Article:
This article was first published at Exante Data’s Money Inside and Out.
Will it overcome its demographic decline?
In a recent post, we described China’s unprecedented success at realizing a demographic dividend starting in the 1990s until around 2010. We discussed the confluence of factors that made this dividend possible. In this post, we look at present conditions and try to discern what is in store for the future. We use our usual approach and look at the three main pillars of wealth creation: Demographics & Health, Innovation & Productivity, Society & Governance.
Demographics & Health
The first thing that is evident is that demographics is no longer a positive vector of economic growth.
The tailwinds created by a falling dependency ratio have died down and are now expected to turn into headwinds (see chart in our first post). The dependency ratio fell between 1970 and 2010 and was a key driver in the country’s GDP acceleration in that it opened a window of opportunity to realize a demographic dividend. China was able to realize that dividend because 1) it had liberalized its economy and opened up to trading with the world, and 2) it had improved its levels of education and infrastructure. As things stand today, the dividend has been fully realized and is behind us. There is instead a risk of a reverse demographic dividend, in which deteriorating demographics create a drag on growth, if China is unable to implement counteracting measures.
This risk is illustrated in the first chart below which shows the Chinese population by age groups. The population aged 15 to 64, aka the working-age population, soared between 1965 and 2015 and is now set to decline, slowly for the next decade but more rapidly thereafter. Meanwhile the population aged 65 and over will more than double between now and 2055. Finally, the youngest group aged 0-14 will taper off for decades to come.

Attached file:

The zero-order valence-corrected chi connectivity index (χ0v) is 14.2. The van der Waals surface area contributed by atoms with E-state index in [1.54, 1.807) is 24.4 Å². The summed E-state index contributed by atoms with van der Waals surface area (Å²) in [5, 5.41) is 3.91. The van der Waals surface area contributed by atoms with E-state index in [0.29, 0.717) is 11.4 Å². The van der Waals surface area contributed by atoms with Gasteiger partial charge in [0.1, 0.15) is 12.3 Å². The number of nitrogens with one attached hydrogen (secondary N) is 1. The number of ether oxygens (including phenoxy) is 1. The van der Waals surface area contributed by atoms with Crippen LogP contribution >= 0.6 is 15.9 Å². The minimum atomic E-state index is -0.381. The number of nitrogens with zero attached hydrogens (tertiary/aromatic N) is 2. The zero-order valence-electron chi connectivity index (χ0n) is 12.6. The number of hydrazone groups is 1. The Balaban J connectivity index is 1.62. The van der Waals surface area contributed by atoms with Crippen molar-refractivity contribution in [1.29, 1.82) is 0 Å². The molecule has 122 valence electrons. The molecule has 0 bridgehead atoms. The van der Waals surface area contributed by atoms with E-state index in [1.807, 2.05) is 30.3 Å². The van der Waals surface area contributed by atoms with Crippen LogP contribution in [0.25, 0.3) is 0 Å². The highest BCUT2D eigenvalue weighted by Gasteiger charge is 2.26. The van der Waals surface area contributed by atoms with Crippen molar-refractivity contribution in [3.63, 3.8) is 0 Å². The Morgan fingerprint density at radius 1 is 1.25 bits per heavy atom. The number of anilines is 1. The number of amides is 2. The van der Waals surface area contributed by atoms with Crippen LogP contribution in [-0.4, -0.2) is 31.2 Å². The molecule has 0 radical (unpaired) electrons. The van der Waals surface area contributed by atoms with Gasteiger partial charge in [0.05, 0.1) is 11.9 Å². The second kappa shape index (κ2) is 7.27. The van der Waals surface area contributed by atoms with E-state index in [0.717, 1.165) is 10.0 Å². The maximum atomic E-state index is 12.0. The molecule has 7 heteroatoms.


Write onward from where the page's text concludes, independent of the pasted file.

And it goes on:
Using the same data, the next chart shows the difference between the number of workers (those aged 15 to 64) and the number of dependents (those aged less than 15 and more than 64). The coming decline is as dramatic as the rise was in past decades. In 2015, there were 636 million more workers than dependents. But by 2055, this figure will fall to 189 million, or about the same as in 1980. Yet during this period, 1980-2055, the total Chinese population will have grown from 1 billion to 1.37 billion. (See in this article how the working-age population of other countries will have evolved between 1960 and 2050).
In addition to the longer term rise in the dependency ratio, China is seeing more recently a decline in its birth rate. China’s total fertility rate (TFR) fell to 1.09 children per woman in 2022, a new low in a recent downtrend that started after 2017. The next chart shows the evolution of the TFR since 1950. Note that it had fallen from over 6.0 to 2.75 before China enacted its one-child policy in 1980. Between 1991 and 2019, the TFR hovered between 1.5 and 2.0 but it fell below 1.5 in 2020 and fell again in 2021 and 2022.Read more